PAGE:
Posted by: Patricia Salkin | March 24, 2013

Sixth Circuit holds that Younger Abstention Doctrine Applies to a Damage Claim under 42 U.S.C. § 1983

The Sixth Circuit recently held that the Younger abstention applies to claims made under 42 U.S.C. § 1983, but found that a district court lacks authority to dismiss damages in such a claim, and can merely stay the claim pending resolution of the related state claim.  The case arose out of a conflict between business owners, the Nimers, and the Litchfield Township Board of Trustees.  The Nimers ran a meat snack business, and began an expansion by constructing new buildings to butcher cattle and pigs.  However, the property was zoned residential, and the Nimers did not obtain the necessary zoning certificates before beginning the expansion.  The Litchfield Board sued the Nimers in the Medina County Court of Common Pleas, seeking an injunction to prevent the Nimers from continuing their expansion without the necessarily certificates.  The Court issued the injunction, and the Nimers appealed in state court.

While that appeal was pending, the Nimers filed suit in federal district court challenging the Township’s action under 42 U.S.C. § 1983, arguing that the Township had violated their Fourteenth Amendment rights.  The district court, applying Younger v. Harris, 401 US 37 (1971), abstained from ruling on the suit pending the outcome of the state suit.  The court dismissed the federal case without prejudice.  The Nimers appealed.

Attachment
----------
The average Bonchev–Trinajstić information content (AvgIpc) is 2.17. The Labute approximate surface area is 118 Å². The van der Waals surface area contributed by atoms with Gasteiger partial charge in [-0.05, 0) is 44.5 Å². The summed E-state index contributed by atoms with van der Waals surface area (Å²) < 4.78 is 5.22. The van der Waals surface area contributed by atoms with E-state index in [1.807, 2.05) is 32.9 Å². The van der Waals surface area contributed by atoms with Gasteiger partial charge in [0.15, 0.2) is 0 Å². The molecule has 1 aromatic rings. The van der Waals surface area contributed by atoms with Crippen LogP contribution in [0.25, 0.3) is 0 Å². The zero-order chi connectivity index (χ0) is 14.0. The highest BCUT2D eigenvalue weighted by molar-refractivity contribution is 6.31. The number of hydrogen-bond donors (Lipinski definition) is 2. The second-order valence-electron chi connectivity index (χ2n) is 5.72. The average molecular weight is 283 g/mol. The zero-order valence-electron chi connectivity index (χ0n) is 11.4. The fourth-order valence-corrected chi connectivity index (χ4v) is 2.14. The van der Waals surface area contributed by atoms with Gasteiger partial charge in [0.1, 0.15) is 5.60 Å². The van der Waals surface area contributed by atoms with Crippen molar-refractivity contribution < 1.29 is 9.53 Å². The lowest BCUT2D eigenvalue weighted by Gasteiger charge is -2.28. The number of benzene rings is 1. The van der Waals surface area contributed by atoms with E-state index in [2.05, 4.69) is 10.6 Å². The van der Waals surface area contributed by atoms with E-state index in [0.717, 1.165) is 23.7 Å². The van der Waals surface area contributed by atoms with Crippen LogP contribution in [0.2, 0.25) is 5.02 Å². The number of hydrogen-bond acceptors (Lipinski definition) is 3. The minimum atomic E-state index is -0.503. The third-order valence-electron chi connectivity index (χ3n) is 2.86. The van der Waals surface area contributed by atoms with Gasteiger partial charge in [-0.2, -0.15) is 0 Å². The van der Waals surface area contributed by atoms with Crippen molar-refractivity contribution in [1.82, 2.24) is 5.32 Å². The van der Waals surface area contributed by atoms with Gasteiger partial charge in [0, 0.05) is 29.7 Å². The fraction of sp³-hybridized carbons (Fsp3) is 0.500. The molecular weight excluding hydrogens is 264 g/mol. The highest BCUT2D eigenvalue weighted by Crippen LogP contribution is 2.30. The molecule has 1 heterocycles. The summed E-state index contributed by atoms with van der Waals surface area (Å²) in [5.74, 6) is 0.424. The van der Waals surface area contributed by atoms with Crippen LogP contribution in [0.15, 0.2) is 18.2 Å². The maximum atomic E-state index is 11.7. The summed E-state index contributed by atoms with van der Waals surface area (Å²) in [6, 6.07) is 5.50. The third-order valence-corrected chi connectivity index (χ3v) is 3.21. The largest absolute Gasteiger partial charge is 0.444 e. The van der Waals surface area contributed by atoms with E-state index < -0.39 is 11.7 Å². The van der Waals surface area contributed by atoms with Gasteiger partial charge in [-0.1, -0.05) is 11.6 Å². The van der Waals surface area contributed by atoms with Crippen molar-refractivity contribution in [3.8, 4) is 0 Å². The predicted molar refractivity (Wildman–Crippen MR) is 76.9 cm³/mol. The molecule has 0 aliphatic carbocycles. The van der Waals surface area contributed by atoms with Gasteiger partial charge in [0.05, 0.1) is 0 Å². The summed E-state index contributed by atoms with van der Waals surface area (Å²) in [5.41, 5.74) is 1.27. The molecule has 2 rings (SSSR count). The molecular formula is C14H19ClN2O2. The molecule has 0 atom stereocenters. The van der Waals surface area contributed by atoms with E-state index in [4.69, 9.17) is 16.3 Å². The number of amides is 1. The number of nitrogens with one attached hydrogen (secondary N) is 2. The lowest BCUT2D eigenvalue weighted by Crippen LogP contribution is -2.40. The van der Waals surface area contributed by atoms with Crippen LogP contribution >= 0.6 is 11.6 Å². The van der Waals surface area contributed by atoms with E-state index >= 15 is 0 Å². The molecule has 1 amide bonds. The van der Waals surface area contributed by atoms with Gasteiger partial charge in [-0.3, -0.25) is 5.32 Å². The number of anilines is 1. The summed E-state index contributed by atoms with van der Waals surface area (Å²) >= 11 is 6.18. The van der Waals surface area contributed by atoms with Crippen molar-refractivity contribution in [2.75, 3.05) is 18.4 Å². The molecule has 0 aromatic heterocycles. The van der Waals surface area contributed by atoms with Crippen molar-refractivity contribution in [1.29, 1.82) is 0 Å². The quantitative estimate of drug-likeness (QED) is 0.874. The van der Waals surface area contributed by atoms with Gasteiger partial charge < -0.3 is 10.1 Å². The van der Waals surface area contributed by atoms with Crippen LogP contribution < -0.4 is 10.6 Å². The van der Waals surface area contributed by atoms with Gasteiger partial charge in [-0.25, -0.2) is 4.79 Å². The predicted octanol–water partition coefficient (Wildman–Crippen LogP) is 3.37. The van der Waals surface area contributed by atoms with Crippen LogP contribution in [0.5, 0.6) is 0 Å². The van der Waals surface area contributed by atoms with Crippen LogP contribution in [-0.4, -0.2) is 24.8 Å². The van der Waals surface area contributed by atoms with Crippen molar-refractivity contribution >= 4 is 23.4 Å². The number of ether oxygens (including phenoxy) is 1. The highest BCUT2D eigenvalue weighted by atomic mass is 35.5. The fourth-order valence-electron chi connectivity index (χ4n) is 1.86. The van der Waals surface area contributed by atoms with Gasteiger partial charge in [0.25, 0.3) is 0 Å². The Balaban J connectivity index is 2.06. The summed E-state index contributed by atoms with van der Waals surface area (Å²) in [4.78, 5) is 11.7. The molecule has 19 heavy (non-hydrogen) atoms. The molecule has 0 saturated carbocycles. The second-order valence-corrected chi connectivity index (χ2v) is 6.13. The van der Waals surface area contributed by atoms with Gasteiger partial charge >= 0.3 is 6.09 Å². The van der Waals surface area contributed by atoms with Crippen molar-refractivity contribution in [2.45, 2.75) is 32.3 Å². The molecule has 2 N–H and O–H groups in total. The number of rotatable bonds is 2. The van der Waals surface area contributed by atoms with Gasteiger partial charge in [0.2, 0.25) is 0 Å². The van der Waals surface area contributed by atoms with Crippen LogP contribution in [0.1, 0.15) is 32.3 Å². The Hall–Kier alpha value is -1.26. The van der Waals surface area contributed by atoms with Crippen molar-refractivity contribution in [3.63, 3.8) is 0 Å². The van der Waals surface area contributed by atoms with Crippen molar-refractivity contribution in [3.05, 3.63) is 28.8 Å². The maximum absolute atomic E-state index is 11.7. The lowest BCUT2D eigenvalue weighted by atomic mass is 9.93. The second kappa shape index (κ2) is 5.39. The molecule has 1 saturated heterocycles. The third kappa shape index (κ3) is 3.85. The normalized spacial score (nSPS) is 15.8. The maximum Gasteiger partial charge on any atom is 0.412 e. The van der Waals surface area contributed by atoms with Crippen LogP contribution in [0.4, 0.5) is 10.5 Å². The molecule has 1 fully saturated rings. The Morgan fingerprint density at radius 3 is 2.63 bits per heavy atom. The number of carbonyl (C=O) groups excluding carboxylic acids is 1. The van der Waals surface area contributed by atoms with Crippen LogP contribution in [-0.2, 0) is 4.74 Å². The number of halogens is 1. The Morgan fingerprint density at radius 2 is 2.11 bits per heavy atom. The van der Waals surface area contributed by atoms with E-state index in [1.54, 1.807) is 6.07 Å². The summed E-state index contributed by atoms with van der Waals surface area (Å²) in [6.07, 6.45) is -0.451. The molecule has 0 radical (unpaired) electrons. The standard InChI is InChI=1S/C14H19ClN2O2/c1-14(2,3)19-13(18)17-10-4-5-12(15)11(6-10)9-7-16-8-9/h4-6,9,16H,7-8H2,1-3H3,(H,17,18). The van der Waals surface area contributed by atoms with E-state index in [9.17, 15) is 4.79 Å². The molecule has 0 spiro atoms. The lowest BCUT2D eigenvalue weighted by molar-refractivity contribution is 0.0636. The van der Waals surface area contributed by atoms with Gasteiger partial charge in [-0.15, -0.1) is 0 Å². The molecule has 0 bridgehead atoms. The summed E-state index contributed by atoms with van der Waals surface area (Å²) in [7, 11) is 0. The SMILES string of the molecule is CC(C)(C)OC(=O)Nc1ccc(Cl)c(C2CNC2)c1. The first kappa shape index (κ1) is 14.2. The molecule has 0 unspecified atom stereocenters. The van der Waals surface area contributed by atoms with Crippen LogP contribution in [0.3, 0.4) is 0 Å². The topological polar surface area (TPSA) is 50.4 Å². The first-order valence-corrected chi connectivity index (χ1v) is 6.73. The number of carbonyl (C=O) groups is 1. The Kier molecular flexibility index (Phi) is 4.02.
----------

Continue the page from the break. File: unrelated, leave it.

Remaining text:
On appeal, the Sixth Circuit followed the Ninth and Third Circuit’s standard of applying de novo review in Younger cases.  The circuit court noted that the Younger doctrine applies where there is a state proceeding that is (1) currently pending, (2) involves an important state interest, and (3) that will provide the plaintiff with adequate opportunity to raise his or her constitutional claims.  Since the state court case was appealed in March 2011 and the federal lawsuit filed in April 2011, the pending requirement was fulfilled.  The court held that enforcement of city zoning laws was a sufficiently important state interest, and that the Nimers had the opportunity to raise their constitutional claims in the state proceeding.  Thus, the circuit court upheld the district court’s application of the Younger abstention.

However, the circuit court held that the lower court had improperly dismissed the Nimers’ damage claim.  When a court applies the Younger abstention in a case in which plaintiffs had sought purely legal relief, the Sixth Circuit held that the court’s discretion was limited to staying the claim, not dismissing the case.  The district court was directed to stay the proceedings.

Nimer v. Litchfield Township Board of Trustees, 2013 WL 627223 (6th Cir. 2/21/13)

The opinion can be accessed at:


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